Blue-dash charger is a large circular earthenware dish made in England (especially Bristol and Lambeth) in the late 17th century and early 18th. The name derives from the dashes of blue around the rims.Read More →

  • Thrown Pottery and the pottery wheel

    Thrown Pottery and the pottery wheel

    A leading development in the world of craft and design that took some time toRead More →

  • Christian Joachim (1870 – 1943) Danish Ceramicist restrained neo-classical forms

    Christian Joachim (1870 – 1943) Danish Ceramicist restrained neo-classical forms

    Christian Joachim was a Danish Ceramicist (1870-1943). Between 1889 he studied at the Det Kongelige Danske Kunstakademi, Copenhagen. Between 1897 and 1900, Joachim made Ceramics with George Jensen in a workshop outside Copenhagen. Between 1901 to 1933 worked for the Royal Copenhagen Porcelain Manufactory, where Arno Malinowski sometimes decorated his restrained neoclassical forms. Read More →

  • Suehari Fukami (b.1947) Japanese Studio Potter

    Suehari Fukami (b.1947) Japanese Studio Potter

    Suehari Fukami (b.1947) is a Japanese studio potter based in Kyoto. He works in the bluish-white porcelain known in Japanese as seihakuji, developed in the Song dynasty JINGDEZEN wares. Read More →

  • Edward Taylor (1838 – 1912) and Ruskin Pottery

    Edward Taylor (1838 – 1912) and Ruskin Pottery

    While it was prone to cynicism in the 20th century – for example, it was often pointed out that Morris’ handmade goods were too costly for anyone other than the wealthy he claimed to despise. However, through a fertile and now highly valued time of applied art, the Arts & Crafts wove a distinctive pattern.Read More →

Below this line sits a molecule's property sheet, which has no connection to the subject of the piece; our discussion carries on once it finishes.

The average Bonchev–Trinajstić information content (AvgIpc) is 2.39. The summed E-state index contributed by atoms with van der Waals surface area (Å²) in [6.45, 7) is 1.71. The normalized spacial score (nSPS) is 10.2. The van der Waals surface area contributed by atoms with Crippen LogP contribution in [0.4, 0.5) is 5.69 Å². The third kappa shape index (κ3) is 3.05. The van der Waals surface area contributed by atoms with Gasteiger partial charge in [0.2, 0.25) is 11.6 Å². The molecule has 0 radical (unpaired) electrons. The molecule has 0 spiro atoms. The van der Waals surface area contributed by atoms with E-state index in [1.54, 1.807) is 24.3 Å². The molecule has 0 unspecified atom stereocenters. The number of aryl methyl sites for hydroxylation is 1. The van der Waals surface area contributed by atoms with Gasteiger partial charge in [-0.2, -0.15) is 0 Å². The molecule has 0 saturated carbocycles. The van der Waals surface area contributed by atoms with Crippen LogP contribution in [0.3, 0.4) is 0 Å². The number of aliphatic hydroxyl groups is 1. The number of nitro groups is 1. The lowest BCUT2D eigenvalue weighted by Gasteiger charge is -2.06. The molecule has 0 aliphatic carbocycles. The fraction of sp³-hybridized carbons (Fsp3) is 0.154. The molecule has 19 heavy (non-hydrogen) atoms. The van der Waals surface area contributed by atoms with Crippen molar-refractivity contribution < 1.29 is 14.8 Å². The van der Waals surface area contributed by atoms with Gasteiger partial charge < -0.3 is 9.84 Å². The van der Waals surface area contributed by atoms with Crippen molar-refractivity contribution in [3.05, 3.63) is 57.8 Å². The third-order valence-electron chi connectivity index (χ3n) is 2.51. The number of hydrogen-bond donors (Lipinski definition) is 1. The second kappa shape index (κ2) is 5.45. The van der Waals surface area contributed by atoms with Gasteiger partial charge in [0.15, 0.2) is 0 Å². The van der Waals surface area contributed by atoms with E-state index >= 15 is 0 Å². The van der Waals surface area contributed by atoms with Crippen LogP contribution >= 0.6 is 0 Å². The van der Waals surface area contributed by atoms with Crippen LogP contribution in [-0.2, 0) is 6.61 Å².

• Jonina Gudhnadottir (b.1943) Icelandic Ceramicist

    Jonina Gudhnadottir (b.1943) Icelandic Ceramicist

    Jonina Gudhnadottir (b.1943) is an Icelandic ceramicist. She is based professionally in Reykavik. Her work has been seen in many exhibitions.Read More →

  • Alexandre Bigot (1862 – 1927) French Ceramicist

    Alexandre Bigot (1862 – 1927) French Ceramicist

    Alexandre Bigot (1862-1927) was a french Ceramics manufacturer. He was initially a physics and chemistry teacher.ย Read More →

  • Joseph and Pierre Moughin – French ceramicists

    Joseph and Pierre Moughin – French ceramicists

    Joseph Mougin decided to become a ceramicist after seeing an exhibition of Jean Carriรจs’s pottery in 1894. He set up a studio and a kiln in Montrouge with the help of sculptor friend Lemarquier and his brother Pierre Mougin.Read More →

  • Gien Pottery Factory – Traditional Earthenwares

    Gien Pottery Factory – Traditional Earthenwares

    Gien Pottery. This company is often known simply as Gien Pottery, after its location in thatRead More →

  • Rut Bryk (1916 – 1999) Swedish ceramicist/graphic/textile designer

    Rut Bryk (1916 – 1999) Swedish ceramicist/graphic/textile designer

    In 1942, she worked for the pottery Arabia, Helsinki; from 1959, she was a freelance Ceramics designer with Rosenthal, Selb. From the 1960s, she worked for Vassa Cotton Company.Read More →

  • Mintons – British Ceramics Firm

    Mintons – British Ceramics Firm

    Thomas Minton bought a pottery in Stoke-on-Trent in 1793 and, in 1796, began production of inexpensive blue transfer-printed earthenware. His son Herbert Minton became director in 1836, expanded the range of wares, and hired artists. Read More →

You may also be interested in

Ceramics a gift from the ancients – Encyclopedia of Design

Ceramics are objects made of moistened clay, shaped and then baked. All Ceramics are Earthenware, terracotta, brick, tile, faience, majolica, stoneware, and porcelain. Ceramicware is decorated with clay inlays, relief patterns on the surface, or incised, stamped or embossed designs. For coating, the ware, a creamy mixture of clay and water (slip) can be used.

Dorothy Draper American interior designer – Encyclopedia of Design

Dorothy Draper (1889 – 1969) was an American interior designer. She was born in Tuxedo Park, New York. Draper’s upper-crust upbringing, Tuxedo Park was one of the first gated communities in the United States. Dorothy’s parents were part of an old New England family with longstanding social connections.

Leave a Reply

This site uses Akismet to reduce spam. Learn how your comment data is processed.